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10 Brain Boosting Foods and Strategies

What is one of the best choices you can make to nourish, protect and boost brain power? A simple and easy to implement answer to this question is to eat more unprocessed whole foods, which are naturally full of vitamins, minerals, antioxidants and phytochemicals. Read on to see what foods can help give our brain the extra boost it may need.

Studies show that people who eat more vegetables and fruits perform better on cognitive tests, while those who eat a lot of sugar and saturated fats are more likely to have some learning impairment. (Molteni, R., et al. 2002) (Ortega, R. M., et al. 1997)  Remember, when choosing foods, it is important to consider both calories (energy density) as well as the nutrients they contain (nutrient density). This eating strategy will help to support optimal physical and brain health.

10 Brain Boosting Foods and Strategies

Omega 3 Fats

Kalmijn, S. V., et al. examined the associations of fatty acid and fish intake with cognitive function. They found that marine omega-3 polyunsaturated fatty acid (PUFA) (eicosapentaenoic acid and docosahexaenoic acid) consumption was inversely related to the risk of impaired overall cognitive function and speed. (Kalmijn, S. V., et al. 2004)

Consider consuming marine foods high in EPA and DHA throughout the week (e.g., salmon, mackerel and halibut).

Coffee/Caffeine

Caffeine is a plant alkaloid that physiologically acts to increase the excitability of the sympathetic nervous system. Higher lifetime coffee consumption has been associated with better (p ≤ 0.05) performance on cognitive function tests. An inverse and J-shaped association may exist between the number of cups of coffee consumed and cognitive decline, with the least cognitive decline for men consuming three cups of coffee per day. (Johnson-Kozlow, M., et al. 2002) (Van Gelder, B. M., et al. 2007)

Need another reason for a coffee break? Try to keep it to three!

Green Tea

Green tea has been purported to have a number of physical and cognitive health benefit. Evidence shows that green tea may possess potent activities of neuroprotection and amyloid precursor protein processing leading to cognitive enhancement. A higher consumption of green tea is associated with a lower prevalence of cognitive impairment. (Kuriyama, S., et al. 2006)

Enjoy an extra cup of green tea!

Carbohydrates

Glucose is the main metabolic fuel of the brain. The rate of glucose delivery from food to the bloodstream depends on the nature of carbohydrates in the diet, which can be classified as the glycaemic index (GI) and glycaemic load (GL). A low glycaemic breakfast has been shown to promote better cognitive performances later in the morning. (Benton, D., et al. 2003)

Try to focus on eating low GI and GL carbohydrates, such as vegetables, some fruits and unprocessed whole grains.

Blueberries

Blueberries contain polyphenolic compounds (anthocyanins) which have antioxidant and anti-inflammatory effects. Anthocyanins have been associated with increased neuronal signaling in brain centers, mediating memory function as well as improved glucose disposal. These benefits mitigate neurodegeneration. (Krikorian, R., et al. 2010).

Dark Chocolate

Cocoa and chocolate are a rich source of flavonoids, which have potent antioxidant and anti-inflammatory properties. Research has also shown favorable effects on neurocognition and behavior. The neurobiological actions of flavanols are believed to occur via the expression of neuroprotective and neuromodulatory proteins that promote neurogenesis, neuronal function, brain connectivity, blood-flow improvement and angiogenesis in the brain and sensory systems. (Sokolov, A. N., et al. 2013)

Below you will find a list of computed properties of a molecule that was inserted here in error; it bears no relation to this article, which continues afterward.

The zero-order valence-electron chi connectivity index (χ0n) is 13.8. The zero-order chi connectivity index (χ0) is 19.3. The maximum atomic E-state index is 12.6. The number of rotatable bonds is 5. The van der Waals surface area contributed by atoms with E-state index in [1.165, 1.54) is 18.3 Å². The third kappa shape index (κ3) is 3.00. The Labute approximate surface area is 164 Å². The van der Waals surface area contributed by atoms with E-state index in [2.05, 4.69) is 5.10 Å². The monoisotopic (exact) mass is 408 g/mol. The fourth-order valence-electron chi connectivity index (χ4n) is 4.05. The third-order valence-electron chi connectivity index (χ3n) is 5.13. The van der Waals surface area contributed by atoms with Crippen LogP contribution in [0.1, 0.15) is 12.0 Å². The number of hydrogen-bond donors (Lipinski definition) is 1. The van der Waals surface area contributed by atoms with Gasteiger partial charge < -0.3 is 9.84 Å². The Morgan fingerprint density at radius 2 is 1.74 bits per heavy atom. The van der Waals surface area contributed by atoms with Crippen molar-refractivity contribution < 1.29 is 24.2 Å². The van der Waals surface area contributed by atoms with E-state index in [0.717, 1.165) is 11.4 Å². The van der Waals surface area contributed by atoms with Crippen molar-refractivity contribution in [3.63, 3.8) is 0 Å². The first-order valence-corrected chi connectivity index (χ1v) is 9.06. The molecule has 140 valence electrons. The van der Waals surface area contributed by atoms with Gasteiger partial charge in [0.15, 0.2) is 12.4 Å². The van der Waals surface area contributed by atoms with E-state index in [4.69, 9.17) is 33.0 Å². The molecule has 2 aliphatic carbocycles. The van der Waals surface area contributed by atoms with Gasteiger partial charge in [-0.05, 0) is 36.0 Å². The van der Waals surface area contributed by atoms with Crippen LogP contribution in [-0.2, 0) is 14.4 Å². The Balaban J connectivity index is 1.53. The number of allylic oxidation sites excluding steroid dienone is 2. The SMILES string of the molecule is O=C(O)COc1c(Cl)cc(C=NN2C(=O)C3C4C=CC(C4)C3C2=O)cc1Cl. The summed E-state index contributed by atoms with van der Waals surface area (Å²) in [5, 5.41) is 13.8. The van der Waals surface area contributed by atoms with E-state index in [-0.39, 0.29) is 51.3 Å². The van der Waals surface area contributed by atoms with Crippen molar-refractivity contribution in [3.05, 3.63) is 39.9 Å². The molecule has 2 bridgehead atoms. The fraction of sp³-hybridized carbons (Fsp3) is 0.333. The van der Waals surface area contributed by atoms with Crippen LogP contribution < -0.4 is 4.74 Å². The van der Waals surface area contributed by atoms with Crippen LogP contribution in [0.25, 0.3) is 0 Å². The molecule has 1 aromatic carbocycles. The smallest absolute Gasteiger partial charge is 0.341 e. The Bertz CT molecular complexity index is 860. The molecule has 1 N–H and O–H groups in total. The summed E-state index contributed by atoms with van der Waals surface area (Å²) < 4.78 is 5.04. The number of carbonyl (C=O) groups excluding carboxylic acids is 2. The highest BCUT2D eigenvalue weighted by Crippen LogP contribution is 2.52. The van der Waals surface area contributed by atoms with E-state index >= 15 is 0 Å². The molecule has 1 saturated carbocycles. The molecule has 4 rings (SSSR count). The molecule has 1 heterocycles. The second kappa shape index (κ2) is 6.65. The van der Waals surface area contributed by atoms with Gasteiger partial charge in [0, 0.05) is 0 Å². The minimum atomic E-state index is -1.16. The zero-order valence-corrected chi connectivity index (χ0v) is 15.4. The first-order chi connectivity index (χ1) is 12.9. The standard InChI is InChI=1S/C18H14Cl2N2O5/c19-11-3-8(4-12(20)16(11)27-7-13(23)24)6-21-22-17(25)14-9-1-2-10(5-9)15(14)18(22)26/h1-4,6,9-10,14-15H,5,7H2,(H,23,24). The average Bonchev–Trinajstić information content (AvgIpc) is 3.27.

Add a dash of raw cacao to smoothies in the morning or in a hot drink.

Walnuts

Walnuts contain the n-3 fatty acids α-linolenic acid and linoleic acid, and are a rich dietary source of polyphenols, antioxidants and lipids. Walnut supplementation has been shown of have favorable effects on motor and cognitive ability. (Willis, L. M., et al. 2009)

Grab some blueberries and walnuts as part of your breakfast or a snack!

Turmeric (Curcumin)

Curcumin, from the curry spice turmeric, has been shown to possess potent antioxidant and anti-inflammatory properties and to reduce β-amyloid and plaque burden. Those who consumed curry “occasionally” and “often or very often” had significantly better Mini-Mental State Examination scores than did subjects who “never or rarely” consumed curry. (Ng, T. P., et al. 2006)

Add spice to your egg dish with a sprinkle of turmeric, or if curry is your thing, enjoy it with the added perk of knowing its health benefits.

Intermittent Fasting and Calorie Restriction

The vulnerability of the nervous system to aging often manifests in neurodegenerative disorders such as Alzheimer’s and Parkinson’s diseases. Caloric restriction (CR) and intermittent fasting (IF) can prolong the health-span of the nervous system via perturbations to fundamental metabolic and cellular signaling pathways that regulate aging. CR and IF affect energy and oxygen radical metabolism, and cellular stress response systems that protect neurons against genetic and environmental factors to which they are vulnerable to during aging. (Martin, B., et al. 2006)

Resistance Exercise

Aging is a dynamic and progressive process involving morphological, functional, hemodynamic, and psychological changes, all of which reduce one’s ability to adapt to the environment as well as increase vulnerability to pathological processes. The central nervous system and cognitive functioning also undergo changes with aging, such as neuronal loss, which results in a decline in cognitive performance. Cognitive functions most susceptible to senescence include attention, memory, and central executive functions. Many researchers have emphasized the role of moderate- and high-intensity resistance exercise programs on optimal physical and cognitive functioning. (Cassilhas, R. C., et al. 2007).